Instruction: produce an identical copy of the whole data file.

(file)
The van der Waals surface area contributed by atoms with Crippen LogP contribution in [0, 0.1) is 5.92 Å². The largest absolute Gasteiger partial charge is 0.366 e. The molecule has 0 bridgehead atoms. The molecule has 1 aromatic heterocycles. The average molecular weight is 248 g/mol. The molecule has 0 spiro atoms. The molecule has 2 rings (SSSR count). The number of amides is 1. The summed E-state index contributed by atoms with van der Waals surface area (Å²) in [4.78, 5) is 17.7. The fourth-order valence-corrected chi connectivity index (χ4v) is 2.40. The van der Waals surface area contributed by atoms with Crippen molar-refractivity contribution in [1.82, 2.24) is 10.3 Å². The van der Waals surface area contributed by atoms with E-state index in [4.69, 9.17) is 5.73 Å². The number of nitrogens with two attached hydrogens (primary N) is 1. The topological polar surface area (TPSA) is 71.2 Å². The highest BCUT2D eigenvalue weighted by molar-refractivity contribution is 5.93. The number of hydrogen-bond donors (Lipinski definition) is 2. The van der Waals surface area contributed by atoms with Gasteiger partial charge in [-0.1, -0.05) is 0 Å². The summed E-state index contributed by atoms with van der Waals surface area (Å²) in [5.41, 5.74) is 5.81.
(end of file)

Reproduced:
The van der Waals surface area contributed by atoms with Crippen LogP contribution in [0, 0.1) is 5.92 Å². The largest absolute Gasteiger partial charge is 0.366 e. The molecule has 0 bridgehead atoms. The molecule has 1 aromatic heterocycles. The average molecular weight is 248 g/mol. The molecule has 0 spiro atoms. The molecule has 2 rings (SSSR count). The number of amides is 1. The summed E-state index contributed by atoms with van der Waals surface area (Å²) in [4.78, 5) is 17.7. The fourth-order valence-corrected chi connectivity index (χ4v) is 2.40. The van der Waals surface area contributed by atoms with Crippen molar-refractivity contribution in [1.82, 2.24) is 10.3 Å². The van der Waals surface area contributed by atoms with E-state index in [4.69, 9.17) is 5.73 Å². The number of nitrogens with two attached hydrogens (primary N) is 1. The topological polar surface area (TPSA) is 71.2 Å². The highest BCUT2D eigenvalue weighted by molar-refractivity contribution is 5.93. The number of hydrogen-bond donors (Lipinski definition) is 2. The van der Waals surface area contributed by atoms with Gasteiger partial charge in [-0.1, -0.05) is 0 Å². The summed E-state index contributed by atoms with van der Waals surface area (Å²) in [5.41, 5.74) is 5.81.